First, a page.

When the Greeks began to settle on Italian soil in the 8th century BC, they called their new home Oenetria, the land of the tamed vines. Already great producers of wine, the Greeks recognized an exceptional capacity for the cultivation of grapes. Italy has consistently shown itself worthy of its ancient title with the astonishing number of varietals (over 400!) that thrive in the peninsula—more than in any other country in the world.
For that reason, Italy’s wines are as varied as its art, and just as each artistic era has its masterpieces, its creative geniuses, and its unique stories, so each region of Italy offers different combinations of nature’s bounty, human skill, and extraordinary inspiration.
One such case is a vineyard just outside Orvieto, Decugnano dei Barbi, where, in a little slice of paradise—think dramatic vistas of hills and vales and a palette of olive, forest, grass against a larimar sky—wine has been produced since the 13th century and the days of the Papal States. In the 1970s, after years of neglect, Claudio Barbi, son of a Lombard wine merchant, purchased the land with a plan to produce high quality wine in a region more famous for quantity than quality.
Part of the project involved revolutionizing vinification techniques. Claudio Barbi was the first to introduce to Umbria a sparkling wine made in the “traditional method” (second fermentation in the bottle used to produce Champagne). The result, Decugnano “metodo classico” (half chardonnay-half pinot noir,) can give French Champagne and Italian Franciacorta (produced in Claudio’s native province of Brescia) a run for their money.
Claudio also was the first to produce an Umbrian sweet wine from “noble rot” or Botrytis Cinerea, the same process that makes the world-famous Sauternes wine. His Pourriture Noble, is addictive. As a rule, I don’t love sweet wine, but on one sunny afternoon at the vineyard, I drank a half bottle on my own and my eyes still light up when my husband pulls out a bottle to go with foie gras or a slice of homemade apple pie.
The two bestselling wines from the Barbi vineyard are unassumingly called Decugnano bianco (white), and Decugnano rosso (red). The whites are a refreshing and delightful blend of Grechetto (Umbria’s most popular white varietal), Vermentino (usually found along the northwest coast of Italy), a bright touch of Sauvignon Blanc, and a drop of Procanico, a clone of Trebbiano, a ubiquitous grape known for its high acidity. It is reasonably priced, has received ratings as high as 90 points (on Wine Enthusiast for 2015 vintage), and is starting to show up on serious Italian wine lists.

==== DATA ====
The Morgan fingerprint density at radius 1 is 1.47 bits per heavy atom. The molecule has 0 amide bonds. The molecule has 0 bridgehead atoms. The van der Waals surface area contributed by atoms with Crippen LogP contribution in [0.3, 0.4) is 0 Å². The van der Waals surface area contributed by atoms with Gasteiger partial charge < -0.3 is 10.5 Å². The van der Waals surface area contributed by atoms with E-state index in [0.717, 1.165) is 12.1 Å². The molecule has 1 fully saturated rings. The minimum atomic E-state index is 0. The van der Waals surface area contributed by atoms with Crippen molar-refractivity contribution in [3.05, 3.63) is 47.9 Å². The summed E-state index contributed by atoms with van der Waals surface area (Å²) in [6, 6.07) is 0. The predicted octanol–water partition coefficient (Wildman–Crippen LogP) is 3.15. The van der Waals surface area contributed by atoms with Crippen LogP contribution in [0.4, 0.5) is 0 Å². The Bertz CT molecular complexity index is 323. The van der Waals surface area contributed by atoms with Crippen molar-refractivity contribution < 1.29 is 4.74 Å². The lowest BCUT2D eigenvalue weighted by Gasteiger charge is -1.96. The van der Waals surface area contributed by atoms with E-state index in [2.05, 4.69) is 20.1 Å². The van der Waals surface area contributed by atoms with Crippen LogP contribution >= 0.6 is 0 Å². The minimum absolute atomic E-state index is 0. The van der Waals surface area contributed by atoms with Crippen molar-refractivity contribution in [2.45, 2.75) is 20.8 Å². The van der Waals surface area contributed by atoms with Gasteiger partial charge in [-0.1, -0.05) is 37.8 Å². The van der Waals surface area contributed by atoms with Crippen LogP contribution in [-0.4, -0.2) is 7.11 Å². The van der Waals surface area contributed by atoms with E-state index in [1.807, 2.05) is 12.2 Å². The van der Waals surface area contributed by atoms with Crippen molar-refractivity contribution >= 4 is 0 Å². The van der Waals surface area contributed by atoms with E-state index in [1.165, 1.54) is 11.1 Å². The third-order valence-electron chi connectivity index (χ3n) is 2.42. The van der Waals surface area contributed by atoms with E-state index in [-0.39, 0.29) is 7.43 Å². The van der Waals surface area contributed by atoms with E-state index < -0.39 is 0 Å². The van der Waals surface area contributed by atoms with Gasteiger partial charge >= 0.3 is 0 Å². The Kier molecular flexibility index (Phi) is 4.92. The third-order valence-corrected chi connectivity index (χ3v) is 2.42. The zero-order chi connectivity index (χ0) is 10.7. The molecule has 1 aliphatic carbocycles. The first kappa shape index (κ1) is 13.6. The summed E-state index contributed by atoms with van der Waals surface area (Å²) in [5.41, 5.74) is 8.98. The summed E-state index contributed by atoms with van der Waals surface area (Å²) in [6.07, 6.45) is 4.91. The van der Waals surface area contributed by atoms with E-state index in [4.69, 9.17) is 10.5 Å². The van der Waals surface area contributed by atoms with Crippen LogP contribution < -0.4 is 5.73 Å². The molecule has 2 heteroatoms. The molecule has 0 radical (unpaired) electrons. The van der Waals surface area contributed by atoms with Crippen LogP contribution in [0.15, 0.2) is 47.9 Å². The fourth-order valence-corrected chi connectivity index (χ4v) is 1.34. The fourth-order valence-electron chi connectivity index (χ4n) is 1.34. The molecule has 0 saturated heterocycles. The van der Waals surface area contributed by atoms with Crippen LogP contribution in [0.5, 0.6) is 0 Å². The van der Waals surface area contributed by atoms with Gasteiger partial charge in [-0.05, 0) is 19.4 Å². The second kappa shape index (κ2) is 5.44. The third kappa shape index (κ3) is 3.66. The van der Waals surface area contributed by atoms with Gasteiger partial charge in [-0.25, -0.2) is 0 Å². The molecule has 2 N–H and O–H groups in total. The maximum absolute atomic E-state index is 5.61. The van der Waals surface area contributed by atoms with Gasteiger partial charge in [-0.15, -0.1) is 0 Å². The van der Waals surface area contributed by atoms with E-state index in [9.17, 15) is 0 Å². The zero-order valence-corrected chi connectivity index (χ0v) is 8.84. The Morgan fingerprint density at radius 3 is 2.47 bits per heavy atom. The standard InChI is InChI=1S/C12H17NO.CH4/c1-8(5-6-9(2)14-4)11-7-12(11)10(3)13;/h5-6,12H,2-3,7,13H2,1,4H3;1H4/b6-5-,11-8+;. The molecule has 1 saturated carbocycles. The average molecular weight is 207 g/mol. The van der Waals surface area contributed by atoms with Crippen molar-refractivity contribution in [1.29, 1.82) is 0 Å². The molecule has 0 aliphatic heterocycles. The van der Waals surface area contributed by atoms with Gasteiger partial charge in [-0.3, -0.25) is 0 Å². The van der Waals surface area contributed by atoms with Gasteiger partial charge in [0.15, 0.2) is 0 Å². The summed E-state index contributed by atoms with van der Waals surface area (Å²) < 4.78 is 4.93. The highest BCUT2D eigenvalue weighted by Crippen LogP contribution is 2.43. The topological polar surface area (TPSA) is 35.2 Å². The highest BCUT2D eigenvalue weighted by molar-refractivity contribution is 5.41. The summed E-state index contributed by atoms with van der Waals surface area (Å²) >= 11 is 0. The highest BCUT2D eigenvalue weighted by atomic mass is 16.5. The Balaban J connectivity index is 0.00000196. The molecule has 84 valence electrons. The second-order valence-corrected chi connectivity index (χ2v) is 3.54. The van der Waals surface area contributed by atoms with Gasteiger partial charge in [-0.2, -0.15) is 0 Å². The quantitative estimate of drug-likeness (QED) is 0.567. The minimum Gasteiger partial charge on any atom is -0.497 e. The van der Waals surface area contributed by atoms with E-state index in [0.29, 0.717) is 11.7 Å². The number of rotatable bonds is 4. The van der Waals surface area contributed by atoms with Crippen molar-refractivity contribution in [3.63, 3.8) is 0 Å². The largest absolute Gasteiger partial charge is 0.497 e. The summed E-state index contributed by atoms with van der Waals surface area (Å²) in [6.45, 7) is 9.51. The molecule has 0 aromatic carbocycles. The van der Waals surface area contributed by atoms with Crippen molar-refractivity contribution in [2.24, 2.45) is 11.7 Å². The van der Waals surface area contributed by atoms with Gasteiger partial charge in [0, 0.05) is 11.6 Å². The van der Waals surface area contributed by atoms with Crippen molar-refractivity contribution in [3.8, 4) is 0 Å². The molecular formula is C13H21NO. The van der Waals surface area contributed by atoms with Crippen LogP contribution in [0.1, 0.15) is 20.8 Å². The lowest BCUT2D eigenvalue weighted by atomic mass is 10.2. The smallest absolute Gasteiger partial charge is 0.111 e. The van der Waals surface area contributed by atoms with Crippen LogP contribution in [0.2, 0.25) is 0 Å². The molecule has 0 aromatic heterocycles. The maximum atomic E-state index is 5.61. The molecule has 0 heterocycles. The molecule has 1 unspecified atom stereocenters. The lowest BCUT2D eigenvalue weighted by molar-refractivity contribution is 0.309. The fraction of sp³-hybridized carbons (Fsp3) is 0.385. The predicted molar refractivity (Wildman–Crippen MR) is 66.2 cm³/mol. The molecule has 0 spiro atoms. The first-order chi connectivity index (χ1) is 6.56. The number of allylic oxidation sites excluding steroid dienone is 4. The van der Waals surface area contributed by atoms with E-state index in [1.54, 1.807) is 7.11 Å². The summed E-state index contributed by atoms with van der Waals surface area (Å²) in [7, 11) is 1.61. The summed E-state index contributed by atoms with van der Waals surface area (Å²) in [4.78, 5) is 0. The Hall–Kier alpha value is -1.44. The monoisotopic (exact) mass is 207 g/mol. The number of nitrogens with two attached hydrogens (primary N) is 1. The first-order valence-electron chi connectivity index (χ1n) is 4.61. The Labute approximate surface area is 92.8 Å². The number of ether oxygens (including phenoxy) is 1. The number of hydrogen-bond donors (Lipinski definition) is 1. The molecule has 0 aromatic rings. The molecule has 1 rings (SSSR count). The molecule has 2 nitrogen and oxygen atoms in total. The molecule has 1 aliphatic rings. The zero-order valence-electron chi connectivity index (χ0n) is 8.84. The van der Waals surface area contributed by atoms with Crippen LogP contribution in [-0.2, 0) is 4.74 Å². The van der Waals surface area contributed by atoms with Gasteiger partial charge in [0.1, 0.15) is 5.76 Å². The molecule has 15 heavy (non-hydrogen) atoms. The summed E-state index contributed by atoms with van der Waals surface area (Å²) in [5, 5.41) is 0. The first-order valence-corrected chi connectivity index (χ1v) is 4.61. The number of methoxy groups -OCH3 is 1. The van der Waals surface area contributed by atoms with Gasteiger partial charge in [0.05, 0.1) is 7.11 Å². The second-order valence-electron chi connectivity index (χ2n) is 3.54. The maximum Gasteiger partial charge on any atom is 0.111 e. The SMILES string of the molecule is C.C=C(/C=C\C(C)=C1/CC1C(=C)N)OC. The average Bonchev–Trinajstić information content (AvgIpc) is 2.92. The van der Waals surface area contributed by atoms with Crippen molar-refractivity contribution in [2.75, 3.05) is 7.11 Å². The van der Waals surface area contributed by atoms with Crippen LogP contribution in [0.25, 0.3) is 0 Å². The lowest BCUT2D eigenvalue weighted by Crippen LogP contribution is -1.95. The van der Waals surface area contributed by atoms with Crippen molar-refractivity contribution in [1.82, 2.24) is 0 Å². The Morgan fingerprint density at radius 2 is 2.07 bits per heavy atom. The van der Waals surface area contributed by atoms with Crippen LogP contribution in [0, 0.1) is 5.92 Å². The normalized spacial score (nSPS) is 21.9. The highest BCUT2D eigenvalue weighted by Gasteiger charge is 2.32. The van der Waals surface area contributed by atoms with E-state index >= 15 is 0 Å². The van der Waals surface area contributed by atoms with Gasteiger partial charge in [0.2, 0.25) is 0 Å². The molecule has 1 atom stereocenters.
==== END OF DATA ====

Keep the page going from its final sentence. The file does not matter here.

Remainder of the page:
In the chilly days of winter, Decugnano Red, a blend of Sangiovese 30%, Syrah 40%, Montepulciano D’Abruzzo 30% marries well with the comfort cuisine of central Italy. Umbria, where wild boar abounds, makes spectacular stews and sauces. The tannic Syrah stands up to these succulent dishes, while the leather and vegetal elements of the Sangiovese complement the rich flavors of Umbrian cuisine. Decugnano Rosso’s 2013 vintage received a 94pt rating from James Suckling.
Claudio’s son Enzo runs the vineyard now, although Claudio came out of retirement to produce the latest Pourriture Noble. Enzo has made a name for Decugnano in Italy and abroad, but occasionally is at the estate long enough for us to go out and visit. Talking about wine with Enzo and Claudio in the glorious setting of the villa and going down into the cellars carved out of the tufa stone is a splendid way to pass a day. The villa is set up for tasting and tours and well worth a stop after a visit to the magnificent town of Orvieto. After indulging in delights for the eye and the mind of the historic town crowned by a stunning cathedral, an afternoon at Decugnano provides pleasure for the palate and serenity for the spirit.